HOW DID WE REDUCE OUR DEBT?
I can attribute this to tracking our spending against a budget and living reasonably frugally. In addition, we have deployed the following strategies to help reduce interest costs, reduce expenses , increase income or help with cash flow management.
- We increased our amortization periods on our older two mortgages, to allow for some breathing room on cash flow. We didn’t pay less overall on our debt, we just paid higher interest debt first. We have deployed all available debt prepayment options on our mortgages with available cash including:
- annual prepayments (which don’t have to be done all at once with our bank, but can be done in pieces anytime up to a maximum annual amount per mortgage year)
- payment increases by 15% once per year (which means original mortgages that were lowered are now being increased again as we wipe out other debt and have increased available cash flow)
- match a payment (doubling of our payment which means the second payment goes entirely to principal and we can stop any time.) This feature, available at our bank, also acts as a type of insurance for lost income since we can miss payments in future if needed in the event of a job loss, and not be considered in default of our mortgage.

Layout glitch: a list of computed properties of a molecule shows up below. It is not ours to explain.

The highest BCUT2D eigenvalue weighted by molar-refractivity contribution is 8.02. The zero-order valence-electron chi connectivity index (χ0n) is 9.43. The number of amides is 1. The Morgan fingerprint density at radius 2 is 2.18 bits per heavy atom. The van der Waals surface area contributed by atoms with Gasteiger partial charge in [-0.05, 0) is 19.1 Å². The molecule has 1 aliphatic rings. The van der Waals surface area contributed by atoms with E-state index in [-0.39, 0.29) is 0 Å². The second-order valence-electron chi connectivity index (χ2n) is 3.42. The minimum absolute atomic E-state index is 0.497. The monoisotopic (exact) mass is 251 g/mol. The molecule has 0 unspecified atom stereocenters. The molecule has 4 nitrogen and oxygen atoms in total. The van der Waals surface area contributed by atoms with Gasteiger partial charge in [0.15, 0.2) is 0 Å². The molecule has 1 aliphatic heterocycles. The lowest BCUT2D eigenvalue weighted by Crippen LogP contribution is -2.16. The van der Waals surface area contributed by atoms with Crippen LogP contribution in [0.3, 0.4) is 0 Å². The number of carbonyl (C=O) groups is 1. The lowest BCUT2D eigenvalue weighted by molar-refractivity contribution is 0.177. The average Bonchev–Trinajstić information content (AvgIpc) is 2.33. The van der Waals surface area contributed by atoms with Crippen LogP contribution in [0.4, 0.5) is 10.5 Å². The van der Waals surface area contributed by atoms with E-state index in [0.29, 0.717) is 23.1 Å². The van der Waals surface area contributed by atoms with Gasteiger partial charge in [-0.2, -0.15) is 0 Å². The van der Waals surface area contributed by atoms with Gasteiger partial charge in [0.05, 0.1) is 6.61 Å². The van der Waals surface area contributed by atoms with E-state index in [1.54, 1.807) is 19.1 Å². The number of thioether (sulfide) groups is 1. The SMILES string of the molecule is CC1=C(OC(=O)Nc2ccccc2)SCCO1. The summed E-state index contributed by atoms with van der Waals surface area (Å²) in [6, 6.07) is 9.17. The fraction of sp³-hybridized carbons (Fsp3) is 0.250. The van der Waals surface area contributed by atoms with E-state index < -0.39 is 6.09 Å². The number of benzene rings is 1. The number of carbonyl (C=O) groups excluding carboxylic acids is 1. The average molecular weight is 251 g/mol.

- I have transferred vehicle debt or mortgage debt to a low rate credit card twice since beginning our debt repayment journey. Once to pay off our truck which was at 5.1% and once to make a large prepayment on our mortgage. I may continue to deploy this strategy, but only under the following conditions, because you need to take care of the low rate cash advance credit card pitfalls:
- when I’m sure I can pay off the balance in the time required before the interest rate hike. (Last one was an eleven month period at the low rate).
- I don’t pay a transfer fee and only consider 0.99% interest rate. The transfer eats up too much of the interest savings to make this worthwhile, even if only 1%. Since I pay off the balance over time, I see the interest costs decline over the term.